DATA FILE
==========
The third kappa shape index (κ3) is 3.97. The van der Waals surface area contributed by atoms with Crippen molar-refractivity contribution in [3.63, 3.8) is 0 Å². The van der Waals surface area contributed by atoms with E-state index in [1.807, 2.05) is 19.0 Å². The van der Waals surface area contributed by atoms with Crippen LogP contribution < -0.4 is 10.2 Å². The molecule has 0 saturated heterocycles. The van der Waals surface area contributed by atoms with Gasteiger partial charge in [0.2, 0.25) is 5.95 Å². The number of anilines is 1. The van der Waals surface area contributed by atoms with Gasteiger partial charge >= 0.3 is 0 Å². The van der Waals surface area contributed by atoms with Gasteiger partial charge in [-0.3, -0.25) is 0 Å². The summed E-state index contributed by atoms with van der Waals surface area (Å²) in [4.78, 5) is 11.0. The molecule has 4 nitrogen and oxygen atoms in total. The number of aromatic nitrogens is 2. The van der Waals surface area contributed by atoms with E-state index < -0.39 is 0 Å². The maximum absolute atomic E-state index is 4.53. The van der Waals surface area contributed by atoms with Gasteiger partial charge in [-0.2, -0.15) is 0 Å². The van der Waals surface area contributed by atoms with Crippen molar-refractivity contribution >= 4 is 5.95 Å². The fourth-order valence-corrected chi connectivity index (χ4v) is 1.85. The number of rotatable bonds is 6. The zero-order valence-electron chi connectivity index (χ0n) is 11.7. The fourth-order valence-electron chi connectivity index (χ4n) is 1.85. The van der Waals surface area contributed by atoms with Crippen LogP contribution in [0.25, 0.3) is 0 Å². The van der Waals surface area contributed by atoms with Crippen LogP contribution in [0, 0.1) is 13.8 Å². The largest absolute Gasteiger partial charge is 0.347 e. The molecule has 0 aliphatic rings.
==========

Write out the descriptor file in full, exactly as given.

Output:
The third kappa shape index (κ3) is 3.97. The van der Waals surface area contributed by atoms with Crippen molar-refractivity contribution in [3.63, 3.8) is 0 Å². The van der Waals surface area contributed by atoms with E-state index in [1.807, 2.05) is 19.0 Å². The van der Waals surface area contributed by atoms with Crippen LogP contribution < -0.4 is 10.2 Å². The molecule has 0 saturated heterocycles. The van der Waals surface area contributed by atoms with Gasteiger partial charge in [0.2, 0.25) is 5.95 Å². The number of anilines is 1. The van der Waals surface area contributed by atoms with Gasteiger partial charge >= 0.3 is 0 Å². The van der Waals surface area contributed by atoms with Gasteiger partial charge in [-0.3, -0.25) is 0 Å². The summed E-state index contributed by atoms with van der Waals surface area (Å²) in [4.78, 5) is 11.0. The molecule has 4 nitrogen and oxygen atoms in total. The number of aromatic nitrogens is 2. The van der Waals surface area contributed by atoms with E-state index < -0.39 is 0 Å². The maximum absolute atomic E-state index is 4.53. The van der Waals surface area contributed by atoms with Gasteiger partial charge in [-0.2, -0.15) is 0 Å². The van der Waals surface area contributed by atoms with Crippen molar-refractivity contribution >= 4 is 5.95 Å². The fourth-order valence-corrected chi connectivity index (χ4v) is 1.85. The number of rotatable bonds is 6. The zero-order valence-electron chi connectivity index (χ0n) is 11.7. The fourth-order valence-electron chi connectivity index (χ4n) is 1.85. The van der Waals surface area contributed by atoms with Crippen LogP contribution in [0.25, 0.3) is 0 Å². The van der Waals surface area contributed by atoms with Crippen LogP contribution in [0, 0.1) is 13.8 Å². The largest absolute Gasteiger partial charge is 0.347 e. The molecule has 0 aliphatic rings.